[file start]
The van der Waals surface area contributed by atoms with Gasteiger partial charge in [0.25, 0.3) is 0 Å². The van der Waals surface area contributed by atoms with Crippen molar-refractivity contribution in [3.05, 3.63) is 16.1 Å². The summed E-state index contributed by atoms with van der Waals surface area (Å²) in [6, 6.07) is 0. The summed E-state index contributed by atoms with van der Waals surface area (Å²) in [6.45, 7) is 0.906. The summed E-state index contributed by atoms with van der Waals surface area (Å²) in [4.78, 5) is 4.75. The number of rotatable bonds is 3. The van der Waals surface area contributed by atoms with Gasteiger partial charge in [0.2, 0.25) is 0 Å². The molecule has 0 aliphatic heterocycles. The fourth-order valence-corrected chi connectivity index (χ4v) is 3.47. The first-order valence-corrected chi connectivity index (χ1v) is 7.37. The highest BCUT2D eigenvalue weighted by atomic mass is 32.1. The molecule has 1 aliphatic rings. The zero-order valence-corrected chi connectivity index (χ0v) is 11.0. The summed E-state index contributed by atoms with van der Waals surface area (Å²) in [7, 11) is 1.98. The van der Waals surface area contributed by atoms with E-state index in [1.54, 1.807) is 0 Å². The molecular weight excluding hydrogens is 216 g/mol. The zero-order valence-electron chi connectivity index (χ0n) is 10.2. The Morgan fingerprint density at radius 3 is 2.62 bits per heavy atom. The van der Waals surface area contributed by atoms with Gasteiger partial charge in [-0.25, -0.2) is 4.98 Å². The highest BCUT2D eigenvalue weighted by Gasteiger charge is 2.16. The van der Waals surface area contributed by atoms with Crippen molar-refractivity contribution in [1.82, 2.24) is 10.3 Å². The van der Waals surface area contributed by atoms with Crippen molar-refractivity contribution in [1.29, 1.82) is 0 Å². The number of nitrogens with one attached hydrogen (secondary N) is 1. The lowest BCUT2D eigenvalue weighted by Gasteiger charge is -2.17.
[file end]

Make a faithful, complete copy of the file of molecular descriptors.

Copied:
The van der Waals surface area contributed by atoms with Gasteiger partial charge in [0.25, 0.3) is 0 Å². The van der Waals surface area contributed by atoms with Crippen molar-refractivity contribution in [3.05, 3.63) is 16.1 Å². The summed E-state index contributed by atoms with van der Waals surface area (Å²) in [6, 6.07) is 0. The summed E-state index contributed by atoms with van der Waals surface area (Å²) in [6.45, 7) is 0.906. The summed E-state index contributed by atoms with van der Waals surface area (Å²) in [4.78, 5) is 4.75. The number of rotatable bonds is 3. The van der Waals surface area contributed by atoms with Gasteiger partial charge in [0.2, 0.25) is 0 Å². The molecule has 0 aliphatic heterocycles. The fourth-order valence-corrected chi connectivity index (χ4v) is 3.47. The first-order valence-corrected chi connectivity index (χ1v) is 7.37. The highest BCUT2D eigenvalue weighted by atomic mass is 32.1. The molecule has 1 aliphatic rings. The zero-order valence-corrected chi connectivity index (χ0v) is 11.0. The summed E-state index contributed by atoms with van der Waals surface area (Å²) in [7, 11) is 1.98. The van der Waals surface area contributed by atoms with E-state index in [1.54, 1.807) is 0 Å². The molecular weight excluding hydrogens is 216 g/mol. The zero-order valence-electron chi connectivity index (χ0n) is 10.2. The Morgan fingerprint density at radius 3 is 2.62 bits per heavy atom. The van der Waals surface area contributed by atoms with Gasteiger partial charge in [-0.25, -0.2) is 4.98 Å². The highest BCUT2D eigenvalue weighted by Gasteiger charge is 2.16. The van der Waals surface area contributed by atoms with Crippen molar-refractivity contribution in [1.82, 2.24) is 10.3 Å². The van der Waals surface area contributed by atoms with Crippen molar-refractivity contribution in [1.29, 1.82) is 0 Å². The number of nitrogens with one attached hydrogen (secondary N) is 1. The lowest BCUT2D eigenvalue weighted by Gasteiger charge is -2.17.